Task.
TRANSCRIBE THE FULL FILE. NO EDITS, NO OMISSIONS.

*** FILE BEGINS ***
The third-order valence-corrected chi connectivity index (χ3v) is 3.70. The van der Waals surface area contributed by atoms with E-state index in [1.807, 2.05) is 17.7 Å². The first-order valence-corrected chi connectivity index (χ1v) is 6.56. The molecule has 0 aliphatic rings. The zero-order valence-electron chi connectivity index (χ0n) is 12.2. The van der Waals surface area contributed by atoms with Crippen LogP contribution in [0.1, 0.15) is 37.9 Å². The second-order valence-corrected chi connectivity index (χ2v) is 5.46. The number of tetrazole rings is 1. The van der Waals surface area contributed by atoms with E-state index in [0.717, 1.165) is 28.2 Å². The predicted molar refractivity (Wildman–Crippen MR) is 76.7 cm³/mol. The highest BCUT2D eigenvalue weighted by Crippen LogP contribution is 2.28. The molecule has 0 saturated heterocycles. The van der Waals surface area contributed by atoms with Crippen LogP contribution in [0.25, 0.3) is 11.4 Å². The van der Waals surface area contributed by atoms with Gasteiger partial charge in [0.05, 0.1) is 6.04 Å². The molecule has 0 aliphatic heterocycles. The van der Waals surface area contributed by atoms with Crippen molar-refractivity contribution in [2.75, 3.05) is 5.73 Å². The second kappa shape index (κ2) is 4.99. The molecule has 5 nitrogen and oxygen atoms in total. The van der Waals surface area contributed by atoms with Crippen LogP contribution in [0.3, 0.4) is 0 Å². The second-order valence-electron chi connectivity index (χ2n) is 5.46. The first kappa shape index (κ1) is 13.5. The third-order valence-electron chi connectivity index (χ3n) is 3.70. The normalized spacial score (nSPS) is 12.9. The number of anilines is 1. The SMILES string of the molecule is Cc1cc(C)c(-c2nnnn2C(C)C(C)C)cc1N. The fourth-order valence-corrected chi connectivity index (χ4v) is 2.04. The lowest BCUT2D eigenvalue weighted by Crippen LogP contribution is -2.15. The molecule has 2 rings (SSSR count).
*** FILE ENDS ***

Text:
The third-order valence-corrected chi connectivity index (χ3v) is 3.70. The van der Waals surface area contributed by atoms with E-state index in [1.807, 2.05) is 17.7 Å². The first-order valence-corrected chi connectivity index (χ1v) is 6.56. The molecule has 0 aliphatic rings. The zero-order valence-electron chi connectivity index (χ0n) is 12.2. The van der Waals surface area contributed by atoms with Crippen LogP contribution in [0.1, 0.15) is 37.9 Å². The second-order valence-corrected chi connectivity index (χ2v) is 5.46. The number of tetrazole rings is 1. The van der Waals surface area contributed by atoms with E-state index in [0.717, 1.165) is 28.2 Å². The predicted molar refractivity (Wildman–Crippen MR) is 76.7 cm³/mol. The highest BCUT2D eigenvalue weighted by Crippen LogP contribution is 2.28. The molecule has 0 saturated heterocycles. The van der Waals surface area contributed by atoms with Crippen LogP contribution in [0.25, 0.3) is 11.4 Å². The van der Waals surface area contributed by atoms with Gasteiger partial charge in [0.05, 0.1) is 6.04 Å². The molecule has 0 aliphatic heterocycles. The van der Waals surface area contributed by atoms with Crippen molar-refractivity contribution in [2.75, 3.05) is 5.73 Å². The second kappa shape index (κ2) is 4.99. The molecule has 5 nitrogen and oxygen atoms in total. The van der Waals surface area contributed by atoms with Crippen LogP contribution in [0.3, 0.4) is 0 Å². The second-order valence-electron chi connectivity index (χ2n) is 5.46. The first kappa shape index (κ1) is 13.5. The third-order valence-electron chi connectivity index (χ3n) is 3.70. The normalized spacial score (nSPS) is 12.9. The number of anilines is 1. The SMILES string of the molecule is Cc1cc(C)c(-c2nnnn2C(C)C(C)C)cc1N. The fourth-order valence-corrected chi connectivity index (χ4v) is 2.04. The lowest BCUT2D eigenvalue weighted by Crippen LogP contribution is -2.15. The molecule has 2 rings (SSSR count).